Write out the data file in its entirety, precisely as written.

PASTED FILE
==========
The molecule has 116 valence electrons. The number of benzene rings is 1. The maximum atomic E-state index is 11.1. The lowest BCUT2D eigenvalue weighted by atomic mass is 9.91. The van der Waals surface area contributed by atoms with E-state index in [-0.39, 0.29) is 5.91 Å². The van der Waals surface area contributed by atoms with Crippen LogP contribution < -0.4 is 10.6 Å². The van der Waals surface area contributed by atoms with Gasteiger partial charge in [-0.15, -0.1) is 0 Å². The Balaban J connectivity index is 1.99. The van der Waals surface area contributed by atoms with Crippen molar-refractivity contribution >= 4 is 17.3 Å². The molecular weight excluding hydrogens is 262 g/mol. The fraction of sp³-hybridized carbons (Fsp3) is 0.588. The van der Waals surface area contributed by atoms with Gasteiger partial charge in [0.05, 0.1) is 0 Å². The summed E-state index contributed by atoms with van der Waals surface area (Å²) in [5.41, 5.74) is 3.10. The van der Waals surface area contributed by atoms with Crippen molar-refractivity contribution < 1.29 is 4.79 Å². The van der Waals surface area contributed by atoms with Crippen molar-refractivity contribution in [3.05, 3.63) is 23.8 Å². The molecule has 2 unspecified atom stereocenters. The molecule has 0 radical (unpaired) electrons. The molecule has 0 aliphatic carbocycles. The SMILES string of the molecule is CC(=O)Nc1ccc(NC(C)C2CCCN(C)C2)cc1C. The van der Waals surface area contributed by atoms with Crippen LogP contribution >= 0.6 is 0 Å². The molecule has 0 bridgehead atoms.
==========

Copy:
The molecule has 116 valence electrons. The number of benzene rings is 1. The maximum atomic E-state index is 11.1. The lowest BCUT2D eigenvalue weighted by atomic mass is 9.91. The van der Waals surface area contributed by atoms with E-state index in [-0.39, 0.29) is 5.91 Å². The van der Waals surface area contributed by atoms with Crippen LogP contribution < -0.4 is 10.6 Å². The van der Waals surface area contributed by atoms with Gasteiger partial charge in [-0.15, -0.1) is 0 Å². The Balaban J connectivity index is 1.99. The van der Waals surface area contributed by atoms with Crippen molar-refractivity contribution >= 4 is 17.3 Å². The molecular weight excluding hydrogens is 262 g/mol. The fraction of sp³-hybridized carbons (Fsp3) is 0.588. The van der Waals surface area contributed by atoms with Gasteiger partial charge in [0.05, 0.1) is 0 Å². The summed E-state index contributed by atoms with van der Waals surface area (Å²) in [5.41, 5.74) is 3.10. The van der Waals surface area contributed by atoms with Crippen molar-refractivity contribution < 1.29 is 4.79 Å². The van der Waals surface area contributed by atoms with Crippen molar-refractivity contribution in [3.05, 3.63) is 23.8 Å². The molecule has 2 unspecified atom stereocenters. The molecule has 0 radical (unpaired) electrons. The molecule has 0 aliphatic carbocycles. The SMILES string of the molecule is CC(=O)Nc1ccc(NC(C)C2CCCN(C)C2)cc1C. The van der Waals surface area contributed by atoms with Crippen LogP contribution >= 0.6 is 0 Å². The molecule has 0 bridgehead atoms.